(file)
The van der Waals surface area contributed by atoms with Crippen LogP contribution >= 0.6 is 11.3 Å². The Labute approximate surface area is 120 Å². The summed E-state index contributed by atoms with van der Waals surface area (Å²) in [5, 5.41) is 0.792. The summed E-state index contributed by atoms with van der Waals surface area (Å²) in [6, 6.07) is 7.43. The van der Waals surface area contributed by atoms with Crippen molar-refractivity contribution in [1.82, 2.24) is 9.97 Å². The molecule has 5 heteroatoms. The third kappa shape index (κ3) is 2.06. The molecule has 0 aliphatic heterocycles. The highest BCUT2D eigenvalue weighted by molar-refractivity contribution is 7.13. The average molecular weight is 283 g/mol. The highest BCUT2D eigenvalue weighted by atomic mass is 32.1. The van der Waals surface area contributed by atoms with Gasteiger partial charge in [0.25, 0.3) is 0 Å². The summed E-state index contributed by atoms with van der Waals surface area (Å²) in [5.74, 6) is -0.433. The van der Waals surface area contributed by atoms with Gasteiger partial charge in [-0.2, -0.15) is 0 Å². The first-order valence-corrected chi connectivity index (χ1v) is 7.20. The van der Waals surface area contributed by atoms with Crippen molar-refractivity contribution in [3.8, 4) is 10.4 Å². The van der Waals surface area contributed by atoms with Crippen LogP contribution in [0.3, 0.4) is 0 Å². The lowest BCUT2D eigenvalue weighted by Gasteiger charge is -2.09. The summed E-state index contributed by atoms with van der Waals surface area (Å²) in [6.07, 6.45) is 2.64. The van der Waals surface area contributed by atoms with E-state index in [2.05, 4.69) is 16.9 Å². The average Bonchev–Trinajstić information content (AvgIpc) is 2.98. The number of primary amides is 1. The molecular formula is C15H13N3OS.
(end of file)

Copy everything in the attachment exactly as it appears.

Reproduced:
The van der Waals surface area contributed by atoms with Crippen LogP contribution >= 0.6 is 11.3 Å². The Labute approximate surface area is 120 Å². The summed E-state index contributed by atoms with van der Waals surface area (Å²) in [5, 5.41) is 0.792. The summed E-state index contributed by atoms with van der Waals surface area (Å²) in [6, 6.07) is 7.43. The van der Waals surface area contributed by atoms with Crippen molar-refractivity contribution in [1.82, 2.24) is 9.97 Å². The molecule has 5 heteroatoms. The third kappa shape index (κ3) is 2.06. The molecule has 0 aliphatic heterocycles. The highest BCUT2D eigenvalue weighted by molar-refractivity contribution is 7.13. The average molecular weight is 283 g/mol. The highest BCUT2D eigenvalue weighted by atomic mass is 32.1. The van der Waals surface area contributed by atoms with Gasteiger partial charge in [0.25, 0.3) is 0 Å². The summed E-state index contributed by atoms with van der Waals surface area (Å²) in [5.74, 6) is -0.433. The van der Waals surface area contributed by atoms with Gasteiger partial charge in [-0.2, -0.15) is 0 Å². The first-order valence-corrected chi connectivity index (χ1v) is 7.20. The van der Waals surface area contributed by atoms with Crippen molar-refractivity contribution in [3.8, 4) is 10.4 Å². The van der Waals surface area contributed by atoms with Crippen LogP contribution in [0.3, 0.4) is 0 Å². The lowest BCUT2D eigenvalue weighted by Gasteiger charge is -2.09. The summed E-state index contributed by atoms with van der Waals surface area (Å²) in [6.07, 6.45) is 2.64. The van der Waals surface area contributed by atoms with E-state index in [2.05, 4.69) is 16.9 Å². The average Bonchev–Trinajstić information content (AvgIpc) is 2.98. The number of primary amides is 1. The molecular formula is C15H13N3OS.